Great article by Alison Frankel…
Former AIG honcho Maurice “Hank” Greenberg’s $50 billion Fifth Amendment claims against the U.S. government may be, as New Yorker writer John Cassidy recently said, more of a comic extravaganza than a legitimate case, but there’s no doubt that the Greenberg trial underway in the U.S. Court of Federal Claims will contribute to the historical record of the government’s response to the 2008 economic crisis. Former U.S. Treasury Secretary Hank Paulson testified Monday, and his successor, Tim Geithner, and former U.S. Federal Reserve Chairman Ben Bernanke are also on Greenberg’s witness list. We can all thank Greenberg for muscling their sworn testimony into public, regardless of the crotchety old rich guy’s gall and his long odds of actually winning.
Meanwhile, there’s a much less celebrated case over the 2008 economic crisis underway in federal district court in Washington, D.C. It doesn’t have the glamour of David Boies of Boies, Schiller & Flexner (Hank Greenberg’s lawyer) grilling former Cabinet officials over the AIG bailout, but it involves between $6 billion and $10 billion in real money — and it’s also contributing real facts to what we know about how government officials in the thick of bailout frenzy implemented policies set at the highest levels.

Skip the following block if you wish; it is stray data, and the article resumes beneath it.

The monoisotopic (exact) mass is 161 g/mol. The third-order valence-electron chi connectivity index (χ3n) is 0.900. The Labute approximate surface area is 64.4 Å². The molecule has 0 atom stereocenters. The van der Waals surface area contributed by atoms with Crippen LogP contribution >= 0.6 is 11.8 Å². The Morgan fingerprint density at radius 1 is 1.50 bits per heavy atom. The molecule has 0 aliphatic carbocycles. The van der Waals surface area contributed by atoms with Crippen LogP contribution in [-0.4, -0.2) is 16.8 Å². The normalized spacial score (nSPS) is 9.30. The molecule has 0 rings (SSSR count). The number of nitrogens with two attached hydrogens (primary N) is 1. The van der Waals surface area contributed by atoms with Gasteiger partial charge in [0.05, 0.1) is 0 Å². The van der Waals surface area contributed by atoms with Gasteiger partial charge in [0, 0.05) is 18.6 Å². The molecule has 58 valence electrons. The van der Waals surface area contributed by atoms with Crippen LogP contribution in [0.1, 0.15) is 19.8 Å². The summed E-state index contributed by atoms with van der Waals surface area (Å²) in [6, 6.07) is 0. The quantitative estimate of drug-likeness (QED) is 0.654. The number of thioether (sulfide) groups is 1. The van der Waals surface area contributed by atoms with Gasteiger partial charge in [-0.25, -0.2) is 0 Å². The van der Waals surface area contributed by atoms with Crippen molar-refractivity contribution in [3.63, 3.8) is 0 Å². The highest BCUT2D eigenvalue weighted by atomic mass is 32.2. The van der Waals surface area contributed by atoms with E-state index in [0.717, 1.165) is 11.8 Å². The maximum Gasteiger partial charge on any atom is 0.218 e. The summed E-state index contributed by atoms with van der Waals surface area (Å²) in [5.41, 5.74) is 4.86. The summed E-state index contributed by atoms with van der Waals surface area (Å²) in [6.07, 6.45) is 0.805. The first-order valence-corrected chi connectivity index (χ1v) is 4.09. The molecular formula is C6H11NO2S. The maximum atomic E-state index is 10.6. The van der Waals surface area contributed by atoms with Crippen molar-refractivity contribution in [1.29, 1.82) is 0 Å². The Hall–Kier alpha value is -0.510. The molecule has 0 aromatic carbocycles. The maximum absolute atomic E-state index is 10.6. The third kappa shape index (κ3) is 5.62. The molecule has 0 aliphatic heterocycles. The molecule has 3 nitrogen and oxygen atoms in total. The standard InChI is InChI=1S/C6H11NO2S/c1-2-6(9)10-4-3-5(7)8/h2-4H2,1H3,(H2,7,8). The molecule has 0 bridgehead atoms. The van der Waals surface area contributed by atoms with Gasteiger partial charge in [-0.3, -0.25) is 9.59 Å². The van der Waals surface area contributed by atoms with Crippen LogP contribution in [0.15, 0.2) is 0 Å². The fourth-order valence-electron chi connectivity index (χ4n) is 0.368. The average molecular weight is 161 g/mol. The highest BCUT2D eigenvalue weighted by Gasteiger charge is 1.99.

I’m talking about litigation between JPMorgan Chase and the Federal Deposit Insurance Corporation over which of them was left holding the scorching hot potato of liability for Washington Mutual’s misrepresented mortgage-backed securities. As you may recall, as WaMu was collapsing in 2008, the federal government pushed JPMorgan to acquire the Seattle-based bank. One of the many branches of subsequent litigation over WaMu’s failure was a suit by Deutsche Bank, as the trustee overseeing many WaMu MBS, against JPMorgan, asserting that JPMorgan was on the hook to MBS investors for breaches in contractual representations and warranties about the securities. Deutsche Bank said JPMorgan owed WaMu MBS investors as much as $10 billion for their put-back claims.
JPMorgan and its lawyers at Sullivan & Cromwell countered that the FDIC – and not the bank – was liable for put-backs on private-label mortgage-backed securities. It sued in Washington federal district court for a declaration that when the bank paid $1.89 billion to take WaMu off of the FDIC’s hands in late September 2008, liability for MBS representations and warranties was not part of the deal. Those obligations, according to JPMorgan, stayed with the FDIC.
Last Friday, the two sides filed mostly unredacted summary judgment briefs with U.S. District JudgeRosemary Collyer, adding layers of detail to what was previously known about JPMorgan’s WaMu acquisition. Obviously, the briefs center on the limited contractual question of whether the FDIC ditched put-back liability in the WaMu sale, but the hundreds of pages JPMorgan and the FDIC’s lawyers at Hughes Hubbard & Reed have generated on this seemingly straightforward contract interpretation show the loopholes that open when economic chaos looms, as it did when the WaMu deal was being negotiated.
Three of the most interesting revelations involve emails within the FDIC about whether put-back obligations would transfer to JPMorgan, a seemingly contradictory email from the FDIC to the bank, and evidence about the pressure Fannie Mae and Freddie Mac exerted on JPMorgan as the bank tried to make its investment in WaMu begin to pay off.